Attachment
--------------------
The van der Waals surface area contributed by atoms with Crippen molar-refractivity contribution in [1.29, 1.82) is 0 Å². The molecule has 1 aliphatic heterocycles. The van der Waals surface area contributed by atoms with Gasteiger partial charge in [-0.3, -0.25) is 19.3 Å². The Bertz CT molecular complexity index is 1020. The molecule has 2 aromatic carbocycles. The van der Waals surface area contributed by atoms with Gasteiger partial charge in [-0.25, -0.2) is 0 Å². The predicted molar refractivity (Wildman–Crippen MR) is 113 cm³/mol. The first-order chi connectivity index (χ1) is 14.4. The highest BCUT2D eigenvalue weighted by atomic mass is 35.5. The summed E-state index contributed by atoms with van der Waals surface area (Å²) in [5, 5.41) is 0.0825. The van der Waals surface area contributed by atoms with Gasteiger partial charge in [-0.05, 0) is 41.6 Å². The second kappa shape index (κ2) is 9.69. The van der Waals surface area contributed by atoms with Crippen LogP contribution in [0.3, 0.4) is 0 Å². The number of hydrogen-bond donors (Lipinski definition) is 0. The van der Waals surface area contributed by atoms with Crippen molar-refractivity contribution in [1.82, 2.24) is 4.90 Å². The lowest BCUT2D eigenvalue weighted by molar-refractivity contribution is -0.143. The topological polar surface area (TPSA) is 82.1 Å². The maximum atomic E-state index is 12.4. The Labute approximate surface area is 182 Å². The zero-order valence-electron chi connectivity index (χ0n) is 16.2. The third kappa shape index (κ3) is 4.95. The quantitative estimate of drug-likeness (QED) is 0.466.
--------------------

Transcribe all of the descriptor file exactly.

The van der Waals surface area contributed by atoms with Crippen molar-refractivity contribution in [1.29, 1.82) is 0 Å². The molecule has 1 aliphatic heterocycles. The van der Waals surface area contributed by atoms with Gasteiger partial charge in [-0.3, -0.25) is 19.3 Å². The Bertz CT molecular complexity index is 1020. The molecule has 2 aromatic carbocycles. The van der Waals surface area contributed by atoms with Gasteiger partial charge in [-0.25, -0.2) is 0 Å². The predicted molar refractivity (Wildman–Crippen MR) is 113 cm³/mol. The first-order chi connectivity index (χ1) is 14.4. The highest BCUT2D eigenvalue weighted by atomic mass is 35.5. The summed E-state index contributed by atoms with van der Waals surface area (Å²) in [5, 5.41) is 0.0825. The van der Waals surface area contributed by atoms with Gasteiger partial charge in [-0.05, 0) is 41.6 Å². The second kappa shape index (κ2) is 9.69. The van der Waals surface area contributed by atoms with Crippen LogP contribution in [0.3, 0.4) is 0 Å². The number of hydrogen-bond donors (Lipinski definition) is 0. The van der Waals surface area contributed by atoms with Crippen molar-refractivity contribution in [1.82, 2.24) is 4.90 Å². The lowest BCUT2D eigenvalue weighted by molar-refractivity contribution is -0.143. The topological polar surface area (TPSA) is 82.1 Å². The maximum atomic E-state index is 12.4. The Labute approximate surface area is 182 Å². The zero-order valence-electron chi connectivity index (χ0n) is 16.2. The third kappa shape index (κ3) is 4.95. The quantitative estimate of drug-likeness (QED) is 0.466.